Easy Sourdough Bread

Sourdough bread doesn't have to be intimidating. You can make beautiful hand crafted loaves to rival any upscale bakery at a fraction of the price.

I did it! I have successfully baked sourdough bread. Confession – I did cheat a bit. I was really nervous about cultivating my own starter, as I have heard a number of stories from friends who have had difficulty getting consistent results with their homegrown starters. When I bake bread, I need bread (I knead bread, too, but that’s another story ;-). The loaves or rolls or whatever I’m making are part of our meal plan, and if they don’t bake correctly, it’s a problem. I buy organic wheat berries and flours, and I can’t afford to be throwing out flopped loaves of bread. (I don’t think most of us can afford to throw away food, especially with rising food prices.) So, in the interest of successful sourdough right from the start, I ordered a sourdough starter.

It arrived in late January, and I fed it for the first time on Superbowl Sunday. I chose the Alaska starter – “Originating in the great state of Alaska, this is an easy to use classic sourdough starter culture. Alaskan starter requires shorter fermentation times and therefore can be ready to make baked goods quickly.” I figured Alaska was more similar in temperature to Wisconsin than some of the other cultures, and a quicker rise might come in handy. Sure enough, I very quickly I started getting bubbles.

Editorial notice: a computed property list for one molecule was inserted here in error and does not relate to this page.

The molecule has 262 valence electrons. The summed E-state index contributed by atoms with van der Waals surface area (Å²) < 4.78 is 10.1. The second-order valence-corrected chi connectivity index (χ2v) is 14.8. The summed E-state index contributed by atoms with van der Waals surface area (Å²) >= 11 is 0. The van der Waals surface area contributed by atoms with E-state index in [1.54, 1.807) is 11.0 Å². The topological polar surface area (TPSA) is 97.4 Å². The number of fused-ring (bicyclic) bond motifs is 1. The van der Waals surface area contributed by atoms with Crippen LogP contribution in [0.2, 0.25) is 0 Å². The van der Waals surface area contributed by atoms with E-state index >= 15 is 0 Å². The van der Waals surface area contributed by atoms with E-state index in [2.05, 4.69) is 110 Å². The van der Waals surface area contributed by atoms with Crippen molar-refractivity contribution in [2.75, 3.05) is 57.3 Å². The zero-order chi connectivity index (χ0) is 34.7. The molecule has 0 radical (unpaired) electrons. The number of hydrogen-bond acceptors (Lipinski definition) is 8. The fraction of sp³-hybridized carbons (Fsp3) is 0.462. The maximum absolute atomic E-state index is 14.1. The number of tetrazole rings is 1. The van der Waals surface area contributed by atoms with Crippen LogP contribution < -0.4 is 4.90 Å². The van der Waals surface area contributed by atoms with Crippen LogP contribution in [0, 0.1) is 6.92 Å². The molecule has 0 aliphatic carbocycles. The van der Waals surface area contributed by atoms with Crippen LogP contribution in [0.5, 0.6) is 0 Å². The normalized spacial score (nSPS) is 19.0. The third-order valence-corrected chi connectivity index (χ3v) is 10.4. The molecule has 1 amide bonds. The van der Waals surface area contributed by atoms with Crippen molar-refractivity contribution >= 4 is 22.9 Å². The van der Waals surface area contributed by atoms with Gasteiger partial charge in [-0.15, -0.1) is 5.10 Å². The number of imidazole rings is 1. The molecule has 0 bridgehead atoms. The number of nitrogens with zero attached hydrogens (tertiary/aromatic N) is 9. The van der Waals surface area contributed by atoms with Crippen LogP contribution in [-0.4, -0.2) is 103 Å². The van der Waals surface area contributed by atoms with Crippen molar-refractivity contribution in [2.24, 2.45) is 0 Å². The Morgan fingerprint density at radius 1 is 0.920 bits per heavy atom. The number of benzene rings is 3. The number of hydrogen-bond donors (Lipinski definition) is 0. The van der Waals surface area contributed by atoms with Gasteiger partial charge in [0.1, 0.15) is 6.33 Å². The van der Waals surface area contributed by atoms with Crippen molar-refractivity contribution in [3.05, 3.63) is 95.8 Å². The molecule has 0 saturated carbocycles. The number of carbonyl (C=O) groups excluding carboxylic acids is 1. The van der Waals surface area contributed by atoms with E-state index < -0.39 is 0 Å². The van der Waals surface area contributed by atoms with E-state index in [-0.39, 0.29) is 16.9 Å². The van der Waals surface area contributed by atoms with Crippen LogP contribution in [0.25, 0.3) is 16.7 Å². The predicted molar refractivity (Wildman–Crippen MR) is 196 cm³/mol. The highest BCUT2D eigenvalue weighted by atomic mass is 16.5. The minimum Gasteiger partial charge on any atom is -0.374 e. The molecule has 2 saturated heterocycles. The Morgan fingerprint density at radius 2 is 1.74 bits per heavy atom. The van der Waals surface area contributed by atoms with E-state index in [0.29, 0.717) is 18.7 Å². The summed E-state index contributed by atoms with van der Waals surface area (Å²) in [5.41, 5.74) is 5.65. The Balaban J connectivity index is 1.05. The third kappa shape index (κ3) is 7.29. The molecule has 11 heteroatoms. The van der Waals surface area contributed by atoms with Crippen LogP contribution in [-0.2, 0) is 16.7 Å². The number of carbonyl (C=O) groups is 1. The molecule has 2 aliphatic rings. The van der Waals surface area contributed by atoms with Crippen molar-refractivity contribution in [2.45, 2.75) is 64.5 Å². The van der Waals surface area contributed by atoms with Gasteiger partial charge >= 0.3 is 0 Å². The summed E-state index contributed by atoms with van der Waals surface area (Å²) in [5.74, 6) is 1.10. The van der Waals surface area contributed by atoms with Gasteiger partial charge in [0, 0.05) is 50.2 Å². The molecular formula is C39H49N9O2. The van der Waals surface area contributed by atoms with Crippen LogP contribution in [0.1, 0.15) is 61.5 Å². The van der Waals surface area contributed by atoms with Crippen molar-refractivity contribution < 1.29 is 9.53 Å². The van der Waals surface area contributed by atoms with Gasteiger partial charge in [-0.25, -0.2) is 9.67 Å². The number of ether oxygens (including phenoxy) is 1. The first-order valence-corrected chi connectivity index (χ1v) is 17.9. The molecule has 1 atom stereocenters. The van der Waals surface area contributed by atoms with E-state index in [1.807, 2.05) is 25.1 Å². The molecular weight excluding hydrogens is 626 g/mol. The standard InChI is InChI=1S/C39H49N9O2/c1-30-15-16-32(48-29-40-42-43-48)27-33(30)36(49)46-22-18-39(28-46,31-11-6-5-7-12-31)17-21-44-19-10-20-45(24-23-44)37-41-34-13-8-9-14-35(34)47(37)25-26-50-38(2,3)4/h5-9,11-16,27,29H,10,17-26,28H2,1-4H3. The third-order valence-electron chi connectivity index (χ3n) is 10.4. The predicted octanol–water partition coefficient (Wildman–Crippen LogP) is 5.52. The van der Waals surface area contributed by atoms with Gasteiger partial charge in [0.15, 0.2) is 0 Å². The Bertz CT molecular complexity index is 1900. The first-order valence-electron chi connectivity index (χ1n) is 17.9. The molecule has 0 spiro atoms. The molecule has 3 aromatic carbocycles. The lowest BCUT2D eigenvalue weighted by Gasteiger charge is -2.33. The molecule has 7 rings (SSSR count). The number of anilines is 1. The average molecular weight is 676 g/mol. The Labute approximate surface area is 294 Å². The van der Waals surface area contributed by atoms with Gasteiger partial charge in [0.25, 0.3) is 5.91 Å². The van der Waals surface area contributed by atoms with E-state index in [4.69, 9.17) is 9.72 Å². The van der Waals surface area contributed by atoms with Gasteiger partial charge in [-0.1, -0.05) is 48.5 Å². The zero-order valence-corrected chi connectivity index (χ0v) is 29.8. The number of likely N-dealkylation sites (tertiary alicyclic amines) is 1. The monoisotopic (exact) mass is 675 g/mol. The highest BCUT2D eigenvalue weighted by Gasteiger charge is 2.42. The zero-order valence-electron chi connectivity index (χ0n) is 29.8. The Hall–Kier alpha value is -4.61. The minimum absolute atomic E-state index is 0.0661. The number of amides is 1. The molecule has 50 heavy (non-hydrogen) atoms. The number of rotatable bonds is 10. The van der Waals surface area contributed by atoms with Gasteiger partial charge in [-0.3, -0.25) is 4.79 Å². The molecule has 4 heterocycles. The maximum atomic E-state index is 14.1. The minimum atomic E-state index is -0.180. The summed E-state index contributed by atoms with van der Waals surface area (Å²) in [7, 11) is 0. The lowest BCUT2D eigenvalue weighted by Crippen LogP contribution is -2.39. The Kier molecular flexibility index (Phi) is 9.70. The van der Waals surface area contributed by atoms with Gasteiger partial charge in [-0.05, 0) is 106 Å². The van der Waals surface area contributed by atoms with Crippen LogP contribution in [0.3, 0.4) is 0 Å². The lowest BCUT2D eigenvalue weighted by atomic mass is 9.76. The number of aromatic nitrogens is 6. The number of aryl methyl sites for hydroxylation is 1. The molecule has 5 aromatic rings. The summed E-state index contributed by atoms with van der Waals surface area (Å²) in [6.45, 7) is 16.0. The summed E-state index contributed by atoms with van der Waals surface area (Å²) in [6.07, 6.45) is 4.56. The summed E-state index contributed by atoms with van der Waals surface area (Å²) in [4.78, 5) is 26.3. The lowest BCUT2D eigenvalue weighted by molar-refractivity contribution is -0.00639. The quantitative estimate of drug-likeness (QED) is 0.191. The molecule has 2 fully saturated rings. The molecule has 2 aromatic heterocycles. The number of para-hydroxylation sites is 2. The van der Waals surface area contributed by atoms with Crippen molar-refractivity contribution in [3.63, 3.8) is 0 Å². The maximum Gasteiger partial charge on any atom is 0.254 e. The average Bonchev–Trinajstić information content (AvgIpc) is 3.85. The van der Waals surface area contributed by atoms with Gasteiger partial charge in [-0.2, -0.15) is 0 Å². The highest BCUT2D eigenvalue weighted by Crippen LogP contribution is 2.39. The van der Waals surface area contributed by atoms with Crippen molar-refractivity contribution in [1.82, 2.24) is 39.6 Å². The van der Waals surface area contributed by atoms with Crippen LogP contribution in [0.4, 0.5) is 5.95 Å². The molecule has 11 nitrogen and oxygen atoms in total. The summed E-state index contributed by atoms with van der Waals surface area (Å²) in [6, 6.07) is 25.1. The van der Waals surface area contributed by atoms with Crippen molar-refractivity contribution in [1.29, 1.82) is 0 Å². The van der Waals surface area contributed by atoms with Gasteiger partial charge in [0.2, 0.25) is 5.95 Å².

I fed my starter for several days to make sure it was properly awake, and made pancakes out of the excess starter (the recipe is included with the starter and is also on the Cultures for Health website), which went over pretty well with the boys. By Thursday I was ready to tackle bread. I started out with just plain white flour bread flour for the first loaf, just to get a feeling for baking with sourdough versus commercial yeast. All of the CFH white flour starters can be converted to whole wheat if you prefer.

Basic Sourdough Bread Recipe

Adapted from Cultures for Health

Ingredients